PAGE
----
Nunsense

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Hale Centre Theatre’s “Nunsense” is wacky theater for the masses. It has audience participation, local references and — get thee to a punnery! — enough one-liners and wordplay to single-handedly revive vaudeville.

Dan Goggin’s much-produced, mildly disrespectful musical is about five nuns putting on a variety show to raise money to bury the sisters who died from eating poisoned soup (cooked by convent chef Sister Julia, Child of God).

JaNae Gibbs Cottam plays Sister Mary Regina, the plump Mother Superior who governs the show with a no-nonsense attitude. Cottam is a charming and funny performer, and a good straight-nun against the lunacy that surrounds her.

Her main foil is Sister Mary Hubert (Camille Gerber VanWagoner), who trains new recruits and opposes many of Regina’s decisions (such as using the burial funds to buy a DVD player for the convent). There is a wonderfully comic moment when the two burly sisters face off at center stage like a Catholic “Clash of the Titans.”

Randi Harrington-Bruse very nearly steals the show (and provides it with what emotional center it has) as Sister Mary Amnesia, the nun who lost her memory after being whacked on the head with a crucifix. Harrington-Bruse is a treat to watch, displaying her comedic skills most prominently in a scene she does with a puppet called Sister Mary Annette (say it out loud).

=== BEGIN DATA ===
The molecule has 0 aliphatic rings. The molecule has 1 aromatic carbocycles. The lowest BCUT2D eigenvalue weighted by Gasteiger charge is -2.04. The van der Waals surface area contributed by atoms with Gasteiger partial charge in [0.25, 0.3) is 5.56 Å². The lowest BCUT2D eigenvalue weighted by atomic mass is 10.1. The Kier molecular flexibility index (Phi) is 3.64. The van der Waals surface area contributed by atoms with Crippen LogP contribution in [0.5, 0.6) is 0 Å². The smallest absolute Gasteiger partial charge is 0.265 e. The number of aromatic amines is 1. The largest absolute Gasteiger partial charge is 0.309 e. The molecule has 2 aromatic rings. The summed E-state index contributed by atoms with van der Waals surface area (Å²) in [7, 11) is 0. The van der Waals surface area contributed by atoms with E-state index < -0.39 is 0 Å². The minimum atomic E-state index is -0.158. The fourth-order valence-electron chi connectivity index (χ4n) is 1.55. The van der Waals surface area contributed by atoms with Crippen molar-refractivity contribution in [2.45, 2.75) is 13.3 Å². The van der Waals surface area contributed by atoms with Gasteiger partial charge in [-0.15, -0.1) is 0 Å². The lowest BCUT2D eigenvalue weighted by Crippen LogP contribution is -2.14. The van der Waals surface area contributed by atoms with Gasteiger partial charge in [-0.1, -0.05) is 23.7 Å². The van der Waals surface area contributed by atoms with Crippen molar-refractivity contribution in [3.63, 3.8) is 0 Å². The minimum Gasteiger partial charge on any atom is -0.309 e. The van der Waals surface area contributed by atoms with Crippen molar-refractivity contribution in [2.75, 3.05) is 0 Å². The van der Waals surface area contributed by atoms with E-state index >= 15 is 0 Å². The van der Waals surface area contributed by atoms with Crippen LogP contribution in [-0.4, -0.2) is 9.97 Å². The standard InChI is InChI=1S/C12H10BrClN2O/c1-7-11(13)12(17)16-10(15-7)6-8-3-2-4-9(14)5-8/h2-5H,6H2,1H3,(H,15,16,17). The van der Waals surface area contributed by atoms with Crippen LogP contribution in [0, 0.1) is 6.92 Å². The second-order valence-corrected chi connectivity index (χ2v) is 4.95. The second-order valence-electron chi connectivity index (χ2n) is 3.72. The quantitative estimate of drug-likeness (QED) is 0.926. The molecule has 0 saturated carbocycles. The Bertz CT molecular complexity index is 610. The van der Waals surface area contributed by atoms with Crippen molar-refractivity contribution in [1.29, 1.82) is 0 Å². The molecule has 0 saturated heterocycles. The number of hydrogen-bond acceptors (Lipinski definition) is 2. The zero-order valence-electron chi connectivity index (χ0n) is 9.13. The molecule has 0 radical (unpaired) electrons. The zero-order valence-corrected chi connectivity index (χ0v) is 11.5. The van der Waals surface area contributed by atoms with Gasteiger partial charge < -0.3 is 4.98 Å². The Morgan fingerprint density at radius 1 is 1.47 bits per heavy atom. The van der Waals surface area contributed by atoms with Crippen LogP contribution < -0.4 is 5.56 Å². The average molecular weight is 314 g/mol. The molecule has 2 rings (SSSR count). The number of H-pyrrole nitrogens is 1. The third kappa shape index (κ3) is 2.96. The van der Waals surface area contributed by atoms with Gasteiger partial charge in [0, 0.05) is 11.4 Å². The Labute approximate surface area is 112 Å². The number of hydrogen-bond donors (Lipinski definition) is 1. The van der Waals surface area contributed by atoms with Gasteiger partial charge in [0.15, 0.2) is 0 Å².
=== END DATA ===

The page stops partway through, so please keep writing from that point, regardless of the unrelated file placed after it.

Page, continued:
Rounding out the cast are Sharon Lynn Kenison as the street-wise Sister Mary Robert Anne and Amy Jo Fisher as novice nun Sister Mary Leo. Kelly DeHaan is the priest pianist, Father Knowles Best, leading a live band called the Three Hale Marys.

The in-the-round staging, directed by Annette Wright, is a bit awkward at times, as actresses giving monologues are forced to spin around a lot as they talk. Marilyn May Montgomery’s choreography is lively, but it’s hard for it to reach its full potential when each actress must face a different direction.

These problems are not insurmountable, though. The show endears itself to the audience in a very basic, natural way: It makes them laugh. Some of the added jokes are extremely funny (we’ll ignore the so-five-minutes-ago “Who Wants to Be a Millionaire” references), especially in a slide show of the nuns’ trip to Salt Lake City, which included a visit to the “Mormon castle” at Temple Square, where they “knocked and knocked on the door, but no one would ever let us in.”

Should you go? It’s not sophisticated comedy, but it is often clever and usually funny.

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